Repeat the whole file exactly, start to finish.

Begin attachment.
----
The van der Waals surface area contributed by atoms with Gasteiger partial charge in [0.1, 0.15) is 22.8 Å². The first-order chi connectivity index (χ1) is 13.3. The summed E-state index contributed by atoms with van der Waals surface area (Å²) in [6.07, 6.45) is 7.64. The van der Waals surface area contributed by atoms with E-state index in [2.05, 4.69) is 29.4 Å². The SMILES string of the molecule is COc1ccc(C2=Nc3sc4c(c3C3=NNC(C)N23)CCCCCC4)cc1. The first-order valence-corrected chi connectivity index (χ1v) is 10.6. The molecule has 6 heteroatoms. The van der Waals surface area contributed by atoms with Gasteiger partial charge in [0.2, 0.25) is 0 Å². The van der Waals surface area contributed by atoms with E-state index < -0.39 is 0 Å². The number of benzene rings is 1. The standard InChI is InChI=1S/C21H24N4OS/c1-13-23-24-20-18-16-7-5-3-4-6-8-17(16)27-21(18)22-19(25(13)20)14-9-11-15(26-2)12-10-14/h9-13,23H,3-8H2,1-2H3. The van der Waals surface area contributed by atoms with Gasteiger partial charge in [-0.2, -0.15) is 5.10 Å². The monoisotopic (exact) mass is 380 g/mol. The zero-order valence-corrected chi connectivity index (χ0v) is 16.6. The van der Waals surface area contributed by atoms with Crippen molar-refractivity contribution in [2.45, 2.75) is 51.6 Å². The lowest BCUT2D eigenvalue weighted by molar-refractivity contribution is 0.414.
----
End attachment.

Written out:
The van der Waals surface area contributed by atoms with Gasteiger partial charge in [0.1, 0.15) is 22.8 Å². The first-order chi connectivity index (χ1) is 13.3. The summed E-state index contributed by atoms with van der Waals surface area (Å²) in [6.07, 6.45) is 7.64. The van der Waals surface area contributed by atoms with E-state index in [2.05, 4.69) is 29.4 Å². The SMILES string of the molecule is COc1ccc(C2=Nc3sc4c(c3C3=NNC(C)N23)CCCCCC4)cc1. The first-order valence-corrected chi connectivity index (χ1v) is 10.6. The molecule has 6 heteroatoms. The van der Waals surface area contributed by atoms with Gasteiger partial charge in [0.2, 0.25) is 0 Å². The van der Waals surface area contributed by atoms with E-state index < -0.39 is 0 Å². The number of benzene rings is 1. The standard InChI is InChI=1S/C21H24N4OS/c1-13-23-24-20-18-16-7-5-3-4-6-8-17(16)27-21(18)22-19(25(13)20)14-9-11-15(26-2)12-10-14/h9-13,23H,3-8H2,1-2H3. The van der Waals surface area contributed by atoms with Gasteiger partial charge in [-0.2, -0.15) is 5.10 Å². The monoisotopic (exact) mass is 380 g/mol. The zero-order valence-corrected chi connectivity index (χ0v) is 16.6. The van der Waals surface area contributed by atoms with Crippen molar-refractivity contribution in [2.45, 2.75) is 51.6 Å². The lowest BCUT2D eigenvalue weighted by molar-refractivity contribution is 0.414.